Recommendations for Safe In-Person Voting
There’s an uptick in new coronaviruses cases around the country as Election Day approaches. It has many voters worried about how to safely cast their ballots.
Election officials around the country are reporting a record number of requests for absentee ballots.
“From a coronavirus perspective, the safest way to vote is to vote by mail,” says Dr. Krutika Kuppalli with the Infectious Diseases Society of America.
Because voting by mail may not be an option for everyone, Dr. Kuppalli helped develop guidelines for safe in-person voting.
She says, “It’s not about Election Day. It’s what we do in the days and the weeks prior to the election. We need everybody to play a role in trying to help decrease the rates of community transmission.”
While states have different laws, Dr. Kuppalli recommends voting early to avoid long lines, wearing a mask, and trying to maintain social distance.
To create more space, election officials in Texas transformed a sports arena into an early polling site. One official said machines are stationed six feet apart and sanitized after every vote.
Dr. Kuppalli says polling locations need to be vigilant to keep voters healthy.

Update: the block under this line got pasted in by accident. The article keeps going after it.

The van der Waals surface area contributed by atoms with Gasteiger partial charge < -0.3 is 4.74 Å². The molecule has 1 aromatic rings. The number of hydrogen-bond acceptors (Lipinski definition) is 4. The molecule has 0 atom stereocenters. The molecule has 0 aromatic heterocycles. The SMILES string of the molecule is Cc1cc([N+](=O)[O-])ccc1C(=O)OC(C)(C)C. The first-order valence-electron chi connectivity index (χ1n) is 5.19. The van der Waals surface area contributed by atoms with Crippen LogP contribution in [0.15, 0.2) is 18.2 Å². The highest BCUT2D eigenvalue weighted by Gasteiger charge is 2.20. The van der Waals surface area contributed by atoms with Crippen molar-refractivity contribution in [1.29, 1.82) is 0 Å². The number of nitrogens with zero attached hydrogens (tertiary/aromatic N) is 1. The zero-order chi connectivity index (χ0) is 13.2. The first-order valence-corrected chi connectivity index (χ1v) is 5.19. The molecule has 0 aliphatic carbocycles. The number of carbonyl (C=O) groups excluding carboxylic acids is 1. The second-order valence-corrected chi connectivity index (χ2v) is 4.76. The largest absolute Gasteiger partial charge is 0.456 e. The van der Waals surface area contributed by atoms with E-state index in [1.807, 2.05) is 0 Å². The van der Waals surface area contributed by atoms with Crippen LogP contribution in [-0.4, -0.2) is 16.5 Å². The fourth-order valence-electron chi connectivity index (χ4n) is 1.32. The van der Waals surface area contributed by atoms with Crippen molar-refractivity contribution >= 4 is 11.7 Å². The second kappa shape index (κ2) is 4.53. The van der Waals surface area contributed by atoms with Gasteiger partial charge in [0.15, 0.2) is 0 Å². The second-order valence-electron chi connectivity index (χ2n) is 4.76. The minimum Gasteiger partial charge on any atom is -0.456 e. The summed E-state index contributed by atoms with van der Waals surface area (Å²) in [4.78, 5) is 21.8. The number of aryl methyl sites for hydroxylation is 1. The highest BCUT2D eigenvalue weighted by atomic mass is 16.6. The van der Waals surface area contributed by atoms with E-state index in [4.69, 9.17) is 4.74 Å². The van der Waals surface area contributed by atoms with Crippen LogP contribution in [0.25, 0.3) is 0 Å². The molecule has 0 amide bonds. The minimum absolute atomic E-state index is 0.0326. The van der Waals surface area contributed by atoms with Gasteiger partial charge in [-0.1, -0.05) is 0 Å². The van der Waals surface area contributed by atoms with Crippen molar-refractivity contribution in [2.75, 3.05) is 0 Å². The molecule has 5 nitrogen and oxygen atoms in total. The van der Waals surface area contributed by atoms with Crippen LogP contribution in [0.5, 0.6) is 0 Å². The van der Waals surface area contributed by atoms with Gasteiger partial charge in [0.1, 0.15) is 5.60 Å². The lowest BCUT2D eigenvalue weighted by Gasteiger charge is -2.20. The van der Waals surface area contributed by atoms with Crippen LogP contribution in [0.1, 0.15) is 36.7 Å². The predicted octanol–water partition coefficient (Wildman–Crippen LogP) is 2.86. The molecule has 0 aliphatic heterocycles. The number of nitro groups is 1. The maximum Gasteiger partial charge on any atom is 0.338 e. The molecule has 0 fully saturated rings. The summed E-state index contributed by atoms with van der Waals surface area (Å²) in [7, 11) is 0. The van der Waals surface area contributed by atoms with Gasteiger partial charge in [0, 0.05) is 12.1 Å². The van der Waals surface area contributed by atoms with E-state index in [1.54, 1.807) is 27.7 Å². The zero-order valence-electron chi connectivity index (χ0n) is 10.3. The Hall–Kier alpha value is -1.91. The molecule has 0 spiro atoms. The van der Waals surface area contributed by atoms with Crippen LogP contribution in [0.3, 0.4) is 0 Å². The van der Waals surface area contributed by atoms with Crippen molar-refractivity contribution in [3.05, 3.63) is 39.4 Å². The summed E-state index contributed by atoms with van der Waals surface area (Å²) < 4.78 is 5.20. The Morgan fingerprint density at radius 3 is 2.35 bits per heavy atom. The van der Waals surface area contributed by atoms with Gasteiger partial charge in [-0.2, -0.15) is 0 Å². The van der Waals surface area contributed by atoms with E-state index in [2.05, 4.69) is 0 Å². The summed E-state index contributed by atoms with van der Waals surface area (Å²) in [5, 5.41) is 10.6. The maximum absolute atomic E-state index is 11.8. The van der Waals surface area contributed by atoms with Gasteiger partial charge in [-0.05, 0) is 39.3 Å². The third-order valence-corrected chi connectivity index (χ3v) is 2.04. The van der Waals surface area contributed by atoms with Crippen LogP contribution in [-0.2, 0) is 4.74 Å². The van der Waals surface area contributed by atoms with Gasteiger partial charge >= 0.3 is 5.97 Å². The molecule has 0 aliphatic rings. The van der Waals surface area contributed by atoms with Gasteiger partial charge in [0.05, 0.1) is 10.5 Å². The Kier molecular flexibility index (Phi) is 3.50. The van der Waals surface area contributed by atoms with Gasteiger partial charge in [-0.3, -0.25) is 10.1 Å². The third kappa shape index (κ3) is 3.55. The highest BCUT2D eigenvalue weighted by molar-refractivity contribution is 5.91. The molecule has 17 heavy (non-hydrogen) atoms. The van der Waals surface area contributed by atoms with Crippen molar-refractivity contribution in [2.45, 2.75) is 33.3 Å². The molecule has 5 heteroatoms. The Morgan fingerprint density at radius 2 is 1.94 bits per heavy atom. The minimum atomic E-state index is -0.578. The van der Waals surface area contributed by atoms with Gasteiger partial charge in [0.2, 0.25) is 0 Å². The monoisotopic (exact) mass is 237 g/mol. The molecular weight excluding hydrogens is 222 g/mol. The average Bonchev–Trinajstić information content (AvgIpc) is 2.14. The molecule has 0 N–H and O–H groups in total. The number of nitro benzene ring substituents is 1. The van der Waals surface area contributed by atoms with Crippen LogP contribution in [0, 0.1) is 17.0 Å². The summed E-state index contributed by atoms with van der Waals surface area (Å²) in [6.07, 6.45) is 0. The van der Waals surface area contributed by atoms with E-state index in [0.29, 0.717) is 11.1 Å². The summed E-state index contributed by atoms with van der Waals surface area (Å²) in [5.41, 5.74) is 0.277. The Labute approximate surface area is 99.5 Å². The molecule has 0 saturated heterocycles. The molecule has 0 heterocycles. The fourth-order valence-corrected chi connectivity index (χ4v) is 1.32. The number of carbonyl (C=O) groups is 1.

“Have hand sanitizer available at entrances, exits, and at every step along the way during the polling process. And also to have disposable pencils, pens, or ballot-marking devices,” she says.
Rona Kantor considers it her duty to vote in person. But with the pandemic, the Florida retiree says it’s too risky to wait in those long Election Day lines. “Even if we voted early, we know the lines would be enormous. So for the very first time in our lives, we decided to do a mail-in ballot,” Kantor says.
“I’ve never forgotten that wonderful feeling of walking out of the voting booth going ‘Yes!’ I certainly will miss that. But I think what I’m doing is just as important right now,” Kantor says.
Michigan offers no excuse in-person absentee voting. Voters can submit an absentee ballot application online or download an application to return to their local clerk’s office by email, mail, or in person before 5 p.m. on Oct. 30. After Oct. 30, voters can still request an absentee ballot in person at their city or township clerk’s office up until 4 p.m. on Monday, Nov. 2.
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